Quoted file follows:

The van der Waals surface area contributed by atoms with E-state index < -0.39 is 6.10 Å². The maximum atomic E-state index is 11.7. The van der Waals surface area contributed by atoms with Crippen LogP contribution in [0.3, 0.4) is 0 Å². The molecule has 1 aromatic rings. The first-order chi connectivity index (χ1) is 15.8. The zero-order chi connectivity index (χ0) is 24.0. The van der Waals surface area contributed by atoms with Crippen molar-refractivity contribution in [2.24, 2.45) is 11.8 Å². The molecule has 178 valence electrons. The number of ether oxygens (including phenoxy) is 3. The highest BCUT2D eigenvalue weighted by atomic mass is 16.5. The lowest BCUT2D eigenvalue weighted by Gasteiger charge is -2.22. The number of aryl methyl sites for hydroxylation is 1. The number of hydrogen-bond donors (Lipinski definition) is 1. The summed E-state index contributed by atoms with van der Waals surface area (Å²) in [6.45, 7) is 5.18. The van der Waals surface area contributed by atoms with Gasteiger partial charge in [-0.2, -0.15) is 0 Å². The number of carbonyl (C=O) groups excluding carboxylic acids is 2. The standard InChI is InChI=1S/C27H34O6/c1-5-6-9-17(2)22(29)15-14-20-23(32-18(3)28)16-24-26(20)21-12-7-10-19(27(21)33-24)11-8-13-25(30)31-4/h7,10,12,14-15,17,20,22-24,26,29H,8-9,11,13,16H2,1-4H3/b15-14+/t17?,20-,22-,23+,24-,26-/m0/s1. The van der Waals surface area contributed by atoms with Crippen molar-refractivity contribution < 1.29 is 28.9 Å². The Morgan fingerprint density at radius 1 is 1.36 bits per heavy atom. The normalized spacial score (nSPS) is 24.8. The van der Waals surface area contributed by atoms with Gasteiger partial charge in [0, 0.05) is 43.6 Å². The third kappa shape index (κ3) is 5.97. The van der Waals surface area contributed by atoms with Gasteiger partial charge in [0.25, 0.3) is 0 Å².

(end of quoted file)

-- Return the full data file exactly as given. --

The van der Waals surface area contributed by atoms with E-state index < -0.39 is 6.10 Å². The maximum atomic E-state index is 11.7. The van der Waals surface area contributed by atoms with Crippen LogP contribution in [0.3, 0.4) is 0 Å². The molecule has 1 aromatic rings. The first-order chi connectivity index (χ1) is 15.8. The zero-order chi connectivity index (χ0) is 24.0. The van der Waals surface area contributed by atoms with Crippen molar-refractivity contribution in [2.24, 2.45) is 11.8 Å². The molecule has 178 valence electrons. The number of ether oxygens (including phenoxy) is 3. The highest BCUT2D eigenvalue weighted by atomic mass is 16.5. The lowest BCUT2D eigenvalue weighted by Gasteiger charge is -2.22. The number of aryl methyl sites for hydroxylation is 1. The number of hydrogen-bond donors (Lipinski definition) is 1. The summed E-state index contributed by atoms with van der Waals surface area (Å²) in [6.45, 7) is 5.18. The van der Waals surface area contributed by atoms with Gasteiger partial charge in [-0.2, -0.15) is 0 Å². The number of carbonyl (C=O) groups excluding carboxylic acids is 2. The standard InChI is InChI=1S/C27H34O6/c1-5-6-9-17(2)22(29)15-14-20-23(32-18(3)28)16-24-26(20)21-12-7-10-19(27(21)33-24)11-8-13-25(30)31-4/h7,10,12,14-15,17,20,22-24,26,29H,8-9,11,13,16H2,1-4H3/b15-14+/t17?,20-,22-,23+,24-,26-/m0/s1. The van der Waals surface area contributed by atoms with Crippen molar-refractivity contribution < 1.29 is 28.9 Å². The Morgan fingerprint density at radius 1 is 1.36 bits per heavy atom. The normalized spacial score (nSPS) is 24.8. The van der Waals surface area contributed by atoms with Gasteiger partial charge in [0, 0.05) is 43.6 Å². The third kappa shape index (κ3) is 5.97. The van der Waals surface area contributed by atoms with Gasteiger partial charge in [0.25, 0.3) is 0 Å².